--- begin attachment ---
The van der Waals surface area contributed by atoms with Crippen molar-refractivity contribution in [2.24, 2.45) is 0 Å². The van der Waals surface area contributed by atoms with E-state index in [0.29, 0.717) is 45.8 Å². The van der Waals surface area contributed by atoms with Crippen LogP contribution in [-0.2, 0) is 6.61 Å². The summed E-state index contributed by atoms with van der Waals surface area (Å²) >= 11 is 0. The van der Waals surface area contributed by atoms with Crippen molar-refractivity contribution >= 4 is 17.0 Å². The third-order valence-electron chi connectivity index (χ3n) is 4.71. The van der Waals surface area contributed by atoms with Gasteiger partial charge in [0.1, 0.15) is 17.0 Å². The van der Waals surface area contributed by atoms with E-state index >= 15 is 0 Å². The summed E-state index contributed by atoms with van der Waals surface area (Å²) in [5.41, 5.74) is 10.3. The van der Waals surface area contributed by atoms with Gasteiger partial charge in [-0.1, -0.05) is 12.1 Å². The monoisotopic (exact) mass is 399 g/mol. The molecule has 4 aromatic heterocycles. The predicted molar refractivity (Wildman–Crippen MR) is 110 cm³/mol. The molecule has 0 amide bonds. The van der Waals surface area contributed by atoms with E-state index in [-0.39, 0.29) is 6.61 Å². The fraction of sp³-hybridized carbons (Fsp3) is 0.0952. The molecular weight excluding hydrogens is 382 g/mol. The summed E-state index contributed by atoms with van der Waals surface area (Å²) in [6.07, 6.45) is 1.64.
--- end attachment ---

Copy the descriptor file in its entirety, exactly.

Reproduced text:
The van der Waals surface area contributed by atoms with Crippen molar-refractivity contribution in [2.24, 2.45) is 0 Å². The van der Waals surface area contributed by atoms with E-state index in [0.29, 0.717) is 45.8 Å². The van der Waals surface area contributed by atoms with Crippen LogP contribution in [-0.2, 0) is 6.61 Å². The summed E-state index contributed by atoms with van der Waals surface area (Å²) >= 11 is 0. The van der Waals surface area contributed by atoms with Crippen molar-refractivity contribution >= 4 is 17.0 Å². The third-order valence-electron chi connectivity index (χ3n) is 4.71. The van der Waals surface area contributed by atoms with Gasteiger partial charge in [0.1, 0.15) is 17.0 Å². The van der Waals surface area contributed by atoms with E-state index >= 15 is 0 Å². The summed E-state index contributed by atoms with van der Waals surface area (Å²) in [5.41, 5.74) is 10.3. The van der Waals surface area contributed by atoms with Gasteiger partial charge in [-0.1, -0.05) is 12.1 Å². The monoisotopic (exact) mass is 399 g/mol. The molecule has 4 aromatic heterocycles. The predicted molar refractivity (Wildman–Crippen MR) is 110 cm³/mol. The molecule has 0 amide bonds. The van der Waals surface area contributed by atoms with E-state index in [-0.39, 0.29) is 6.61 Å². The fraction of sp³-hybridized carbons (Fsp3) is 0.0952. The molecular weight excluding hydrogens is 382 g/mol. The summed E-state index contributed by atoms with van der Waals surface area (Å²) in [6.07, 6.45) is 1.64.